Etymology
Advertisement
ordinary (adj.)

c. 1400, ordinarie, "regular, customary, belonging to the usual order or course, conformed to a regulated sequence or arrangement," from Old French ordinarie "ordinary, usual" and directly from Latin ordinarius "customary, regular, usual, orderly," from ordo (genitive ordinis) "row, rank, series, arrangement" (see order (n.)).

From 1580s as "common in occurrence, not distinguished in any way." Its various noun uses, dating to late 14c. and common until 19c., are now largely extinct except in out of the ordinary (1893) in which the sense of ordinary is "established or due sequence; something regular or customary." In British education, Ordinary level (abbrev. O level), "lowest of the three levels of General Certificate of Education," is attested from 1947. Related: Ordinarily.

Related entries & more 
Advertisement
ornery (adj.)

1816, ornary, American English dialectal contraction of ordinary (adj.). "Commonplace," hence "of poor quality, coarse, ugly." By c. 1860 the sense had evolved to "mean, cantankerous." Related: Orneriness.

Related entries & more 
*ar- 
also arə-, Proto-Indo-European root meaning "to fit together."

It forms all or part of: adorn; alarm; aristarchy; aristo-; aristocracy; arm (n.1) "upper limb of the body;" arm (n.2) "weapon;" armada; armadillo; armament; armature; armilla; armistice; armoire; armor; armory; army; art (n.) "skill as a result of learning or practice;" arthralgia; arthritis; arthro-; arthropod; arthroscopy; article; articulate; artifact; artifice; artisan; artist; coordination; disarm; gendarme; harmony; inert; inertia; inordinate; ordain; order; ordinal; ordinance; ordinary; ordinate; ordnance; ornament; ornate; primordial; subordinate; suborn.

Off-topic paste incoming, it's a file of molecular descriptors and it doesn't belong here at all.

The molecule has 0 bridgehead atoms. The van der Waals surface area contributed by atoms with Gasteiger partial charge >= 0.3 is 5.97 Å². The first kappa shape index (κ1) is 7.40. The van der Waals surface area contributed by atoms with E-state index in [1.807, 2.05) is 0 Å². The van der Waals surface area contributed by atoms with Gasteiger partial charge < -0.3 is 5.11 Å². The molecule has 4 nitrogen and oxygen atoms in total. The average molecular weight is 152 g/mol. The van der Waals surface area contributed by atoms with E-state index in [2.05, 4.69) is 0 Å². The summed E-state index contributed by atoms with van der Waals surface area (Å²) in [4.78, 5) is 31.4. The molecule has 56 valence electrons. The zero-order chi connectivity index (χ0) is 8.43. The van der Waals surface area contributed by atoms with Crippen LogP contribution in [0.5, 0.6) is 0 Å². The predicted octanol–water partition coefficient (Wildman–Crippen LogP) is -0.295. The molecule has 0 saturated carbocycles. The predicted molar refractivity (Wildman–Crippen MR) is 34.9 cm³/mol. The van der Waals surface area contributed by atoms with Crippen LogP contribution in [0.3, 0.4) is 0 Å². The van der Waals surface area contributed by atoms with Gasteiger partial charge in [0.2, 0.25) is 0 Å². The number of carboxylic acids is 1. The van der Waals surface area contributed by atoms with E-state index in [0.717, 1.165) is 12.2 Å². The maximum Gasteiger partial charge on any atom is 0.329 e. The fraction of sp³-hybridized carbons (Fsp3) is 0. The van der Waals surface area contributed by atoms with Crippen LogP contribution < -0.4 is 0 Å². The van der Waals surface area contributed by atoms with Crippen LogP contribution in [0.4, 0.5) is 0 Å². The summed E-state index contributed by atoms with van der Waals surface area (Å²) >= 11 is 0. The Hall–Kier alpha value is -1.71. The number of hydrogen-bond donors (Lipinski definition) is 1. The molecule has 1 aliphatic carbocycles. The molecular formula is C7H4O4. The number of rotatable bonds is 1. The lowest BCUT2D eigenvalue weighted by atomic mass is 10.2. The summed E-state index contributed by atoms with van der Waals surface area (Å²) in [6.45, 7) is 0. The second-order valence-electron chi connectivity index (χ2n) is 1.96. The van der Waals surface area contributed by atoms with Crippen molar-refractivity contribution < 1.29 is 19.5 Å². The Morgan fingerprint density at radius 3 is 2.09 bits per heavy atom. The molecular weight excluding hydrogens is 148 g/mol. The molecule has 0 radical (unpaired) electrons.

It is the hypothetical source of/evidence for its existence is provided by: Sanskrit irmah "arm," rtih "manner, mode;" Armenian arnam "make," armukn "elbow;" Greek arti "just," artios "complete, suitable," artizein "to prepare," arthron "a joint;" Latin ars (stem art-) "art, skill, craft," armus "shoulder," artus "joint," arma "weapons;" Old Prussian irmo "arm;" German art "manner, mode."
Related entries & more 
run-of-the-mill (adj.)

"ordinary, unspectacular," 1922, a figurative use of a commercial phrase attested by 1909 in reference to material yielded by a mill (n.1), etc., before sorting for quality (compare common run "usual, ordinary type," from 1712). From run (n.) on the notion of "a continuous stretch of grinding."

Related entries & more 
policeman (n.)

"one of the ordinary police, a police patrolman," 1790, from police (n.) + man (n.).

Related entries & more 
Advertisement
undress (n.)
"state of partial or incomplete dress," 1680s, from undress (v.). Meaning "ordinary dress" is from 1748.
Related entries & more 
low (n.1)
"the ordinary sound uttered by an ox or cow" [OED], 1540s, from low (v.); ultimately imitative.
Related entries & more 
koinonia (n.)
"Christian fellowship," 1865, Greek, literally "communion, fellowship," from koinos "common, ordinary" (see coeno-).
Related entries & more 
plain clothes (n.)

"ordinary dress of civil life" (as opposed to military uniform), 1822; in reference to police detectives, it is attested from 1842. Also plainclothes.

Related entries & more 
oddness (n.)

late 14c., oddenesse, "unevenness of number," from odd + -ness. Meaning "strangeness, queerness, divergence from what is ordinary or useful" is from 1610s.

Related entries & more